That’s one of the drivers of the crystal meth epidemic among gay men, too. It relieves inhibitions, not just in the bedroom (we’ve all heard about marathon sex-on-meth sessions) but those that come from residual guilt from internalized homophobia left over from childhood. A study from the University of Pittsburgh in the academic journal Addiction put the risk of substance use among LGB youth (trans kids were not included in study) at 190% higher than for heterosexual youth overall — for bisexual kids and lesbian youth, it was 340% and 400% higher, respectively, than non-queer youth.
But you don’t need to be queer to use. According to the National Survey on Drug Use and Health, an estimated 23 million Americans age 12 or older use illegal drugs each month, and 15 die every hour due to addiction. For every party monster there is a Hoffman, a nice, respectable, middle-aged professional with a lifelong addiction who died not in front of a bustling nightclub but alone in the silence of his own home.
The day before I sat down to write this, two gay men were found dead of alleged overdoses in New York. Jovin Raethz, a much-beloved 37-year-old trainer from West Hollywood, and Shaun Murphy, 34, were both found, along with GHB and cocaine, in the latter’s Chelsea apartment. This came on the heels of new funding allocated by the West Hollywood City Council to raise awareness of the danger of crystal and GHB among the city’s gay residents. Gay councilmember John Duran, who championed the cause, told reporters, “Meth will make you lose your teeth and your mind. G[HB] will stop your heart.”
Above: Joe Putignano
By the time Putignano got to college he had already developed an obsession with cocaine, which led to a horrendous prescription drug problem. He was kicked out of college, became violent with his parents, and even wore out his welcome crashing on his dealers’ sofa. That’s what finally landed him in a homeless shelter. “The strange thing was that I hadn’t even started using heroin yet, but by the time I did, I believed I was a ‘professional’ drug addict and knew how to use without it turning into a problem. This is one of the popular lies we like to tell ourselves: ‘I can do this. I’m not as bad as so-and-so. I’ll quit tomorrow. I don’t have a problem because I don’t do it every day’ — and then there’s my all-time favorite: ‘Just one more time.’”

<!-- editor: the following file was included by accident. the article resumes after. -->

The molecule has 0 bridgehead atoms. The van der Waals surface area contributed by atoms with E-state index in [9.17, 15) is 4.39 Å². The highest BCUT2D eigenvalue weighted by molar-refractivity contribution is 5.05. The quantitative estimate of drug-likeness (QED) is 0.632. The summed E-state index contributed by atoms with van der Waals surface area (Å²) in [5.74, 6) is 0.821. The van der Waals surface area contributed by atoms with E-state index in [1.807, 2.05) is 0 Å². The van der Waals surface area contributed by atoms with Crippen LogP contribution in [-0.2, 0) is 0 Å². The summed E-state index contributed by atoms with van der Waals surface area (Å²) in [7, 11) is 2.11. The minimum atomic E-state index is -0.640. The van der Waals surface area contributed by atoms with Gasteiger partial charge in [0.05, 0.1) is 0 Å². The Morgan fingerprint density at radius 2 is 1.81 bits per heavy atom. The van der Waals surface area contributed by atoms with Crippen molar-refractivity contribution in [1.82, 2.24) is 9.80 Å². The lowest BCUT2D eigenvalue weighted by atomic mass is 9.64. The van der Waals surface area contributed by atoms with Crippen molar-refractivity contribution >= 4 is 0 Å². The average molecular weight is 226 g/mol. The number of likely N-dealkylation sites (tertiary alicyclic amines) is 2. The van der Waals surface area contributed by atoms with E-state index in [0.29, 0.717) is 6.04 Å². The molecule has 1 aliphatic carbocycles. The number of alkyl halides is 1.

Hoffman’s death dovetailed with a rash of heroin-related deaths in the Northeast. In Pennsylvania, 22 people died after a batch of heroin that was mixed with fentanyl, a narcotic that can be up to 100 times more potent than morphine, hit the streets. For some addicts, learning of the deaths propelled them to seek sobriety; for many more, it led to the oft-repeated mantra “That must have been some really great stuff.”
What pushed him to sobriety, says Putignano, wasn’t something catastrophic. “What really scared me wasn’t dying of addiction, but living with addiction.” He felt a constant struggle between being high and attempting to get clean: “I had been trying to get clean from the time I was 19 to 29 years old. I was just throwing punches at a tornado.”